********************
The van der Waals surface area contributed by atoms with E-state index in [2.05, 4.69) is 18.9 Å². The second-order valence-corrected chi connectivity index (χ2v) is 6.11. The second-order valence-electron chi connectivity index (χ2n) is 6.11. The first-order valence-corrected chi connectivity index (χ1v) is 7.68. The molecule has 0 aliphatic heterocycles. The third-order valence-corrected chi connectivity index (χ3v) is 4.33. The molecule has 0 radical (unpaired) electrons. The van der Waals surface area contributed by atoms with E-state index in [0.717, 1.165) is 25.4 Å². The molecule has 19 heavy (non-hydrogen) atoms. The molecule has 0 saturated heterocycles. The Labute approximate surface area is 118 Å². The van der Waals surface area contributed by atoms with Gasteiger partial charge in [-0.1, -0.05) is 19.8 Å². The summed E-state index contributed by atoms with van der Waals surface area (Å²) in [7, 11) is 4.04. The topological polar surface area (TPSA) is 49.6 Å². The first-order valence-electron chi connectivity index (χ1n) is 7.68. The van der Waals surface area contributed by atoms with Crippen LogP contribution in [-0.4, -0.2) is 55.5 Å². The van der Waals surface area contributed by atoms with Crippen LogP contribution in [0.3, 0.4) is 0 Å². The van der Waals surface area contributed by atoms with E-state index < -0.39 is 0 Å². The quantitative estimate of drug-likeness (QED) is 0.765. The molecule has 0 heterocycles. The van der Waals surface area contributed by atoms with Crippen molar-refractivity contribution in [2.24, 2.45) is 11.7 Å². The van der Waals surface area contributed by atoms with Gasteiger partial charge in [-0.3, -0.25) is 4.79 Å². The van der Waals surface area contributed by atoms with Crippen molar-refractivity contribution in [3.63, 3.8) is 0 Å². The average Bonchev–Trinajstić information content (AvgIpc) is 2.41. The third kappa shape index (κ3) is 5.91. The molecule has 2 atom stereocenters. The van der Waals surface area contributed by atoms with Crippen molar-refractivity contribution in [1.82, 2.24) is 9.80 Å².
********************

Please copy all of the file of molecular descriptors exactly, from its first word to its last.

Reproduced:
The van der Waals surface area contributed by atoms with E-state index in [2.05, 4.69) is 18.9 Å². The second-order valence-corrected chi connectivity index (χ2v) is 6.11. The second-order valence-electron chi connectivity index (χ2n) is 6.11. The first-order valence-corrected chi connectivity index (χ1v) is 7.68. The molecule has 0 aliphatic heterocycles. The third-order valence-corrected chi connectivity index (χ3v) is 4.33. The molecule has 0 radical (unpaired) electrons. The van der Waals surface area contributed by atoms with E-state index in [0.717, 1.165) is 25.4 Å². The molecule has 19 heavy (non-hydrogen) atoms. The molecule has 0 saturated heterocycles. The Labute approximate surface area is 118 Å². The van der Waals surface area contributed by atoms with Gasteiger partial charge in [-0.1, -0.05) is 19.8 Å². The summed E-state index contributed by atoms with van der Waals surface area (Å²) in [7, 11) is 4.04. The topological polar surface area (TPSA) is 49.6 Å². The first-order valence-electron chi connectivity index (χ1n) is 7.68. The van der Waals surface area contributed by atoms with Crippen LogP contribution in [-0.4, -0.2) is 55.5 Å². The van der Waals surface area contributed by atoms with Crippen LogP contribution in [0.3, 0.4) is 0 Å². The van der Waals surface area contributed by atoms with E-state index < -0.39 is 0 Å². The quantitative estimate of drug-likeness (QED) is 0.765. The molecule has 0 heterocycles. The van der Waals surface area contributed by atoms with Crippen molar-refractivity contribution in [2.24, 2.45) is 11.7 Å². The van der Waals surface area contributed by atoms with Gasteiger partial charge in [-0.3, -0.25) is 4.79 Å². The van der Waals surface area contributed by atoms with Crippen molar-refractivity contribution in [3.63, 3.8) is 0 Å². The average Bonchev–Trinajstić information content (AvgIpc) is 2.41. The third kappa shape index (κ3) is 5.91. The molecule has 2 atom stereocenters. The van der Waals surface area contributed by atoms with Crippen molar-refractivity contribution in [1.82, 2.24) is 9.80 Å².